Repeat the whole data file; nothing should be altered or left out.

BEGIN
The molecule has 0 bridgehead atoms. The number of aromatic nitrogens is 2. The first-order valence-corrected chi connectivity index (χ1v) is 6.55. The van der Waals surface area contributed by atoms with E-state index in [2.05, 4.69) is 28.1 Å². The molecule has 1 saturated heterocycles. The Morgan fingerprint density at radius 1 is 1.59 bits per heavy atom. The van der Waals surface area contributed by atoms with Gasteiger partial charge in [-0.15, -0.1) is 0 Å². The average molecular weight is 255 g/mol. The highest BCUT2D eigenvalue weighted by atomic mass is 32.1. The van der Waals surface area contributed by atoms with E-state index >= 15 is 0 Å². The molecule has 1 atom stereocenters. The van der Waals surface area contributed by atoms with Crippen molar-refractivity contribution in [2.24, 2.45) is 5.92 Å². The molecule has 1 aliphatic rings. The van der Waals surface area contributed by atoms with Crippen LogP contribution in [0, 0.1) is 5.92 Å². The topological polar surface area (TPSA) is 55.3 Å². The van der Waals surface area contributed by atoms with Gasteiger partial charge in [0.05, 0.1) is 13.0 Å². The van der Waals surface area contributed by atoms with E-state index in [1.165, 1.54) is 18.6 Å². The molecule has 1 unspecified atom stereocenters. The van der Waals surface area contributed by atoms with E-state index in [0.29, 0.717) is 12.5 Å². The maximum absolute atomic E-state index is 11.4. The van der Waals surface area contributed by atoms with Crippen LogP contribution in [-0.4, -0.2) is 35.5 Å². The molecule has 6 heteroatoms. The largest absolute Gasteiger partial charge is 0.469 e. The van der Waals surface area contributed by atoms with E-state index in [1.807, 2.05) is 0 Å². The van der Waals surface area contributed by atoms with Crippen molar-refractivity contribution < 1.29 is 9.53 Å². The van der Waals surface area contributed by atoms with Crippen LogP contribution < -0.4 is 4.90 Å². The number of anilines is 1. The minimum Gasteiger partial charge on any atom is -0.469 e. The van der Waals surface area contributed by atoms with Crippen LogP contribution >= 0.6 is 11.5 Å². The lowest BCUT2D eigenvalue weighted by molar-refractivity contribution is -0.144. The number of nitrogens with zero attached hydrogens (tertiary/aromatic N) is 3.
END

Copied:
The molecule has 0 bridgehead atoms. The number of aromatic nitrogens is 2. The first-order valence-corrected chi connectivity index (χ1v) is 6.55. The van der Waals surface area contributed by atoms with E-state index in [2.05, 4.69) is 28.1 Å². The molecule has 1 saturated heterocycles. The Morgan fingerprint density at radius 1 is 1.59 bits per heavy atom. The van der Waals surface area contributed by atoms with Gasteiger partial charge in [-0.15, -0.1) is 0 Å². The average molecular weight is 255 g/mol. The highest BCUT2D eigenvalue weighted by atomic mass is 32.1. The van der Waals surface area contributed by atoms with E-state index >= 15 is 0 Å². The molecule has 1 atom stereocenters. The van der Waals surface area contributed by atoms with Crippen molar-refractivity contribution in [2.24, 2.45) is 5.92 Å². The molecule has 1 aliphatic rings. The van der Waals surface area contributed by atoms with Crippen LogP contribution in [0, 0.1) is 5.92 Å². The topological polar surface area (TPSA) is 55.3 Å². The van der Waals surface area contributed by atoms with Gasteiger partial charge in [0.05, 0.1) is 13.0 Å². The van der Waals surface area contributed by atoms with E-state index in [1.165, 1.54) is 18.6 Å². The molecule has 1 unspecified atom stereocenters. The van der Waals surface area contributed by atoms with E-state index in [0.29, 0.717) is 12.5 Å². The maximum absolute atomic E-state index is 11.4. The van der Waals surface area contributed by atoms with Crippen LogP contribution in [-0.4, -0.2) is 35.5 Å². The molecule has 6 heteroatoms. The largest absolute Gasteiger partial charge is 0.469 e. The van der Waals surface area contributed by atoms with E-state index in [1.807, 2.05) is 0 Å². The van der Waals surface area contributed by atoms with Crippen molar-refractivity contribution < 1.29 is 9.53 Å². The van der Waals surface area contributed by atoms with Crippen LogP contribution < -0.4 is 4.90 Å². The number of anilines is 1. The minimum Gasteiger partial charge on any atom is -0.469 e. The van der Waals surface area contributed by atoms with Crippen LogP contribution >= 0.6 is 11.5 Å². The lowest BCUT2D eigenvalue weighted by molar-refractivity contribution is -0.144. The number of nitrogens with zero attached hydrogens (tertiary/aromatic N) is 3.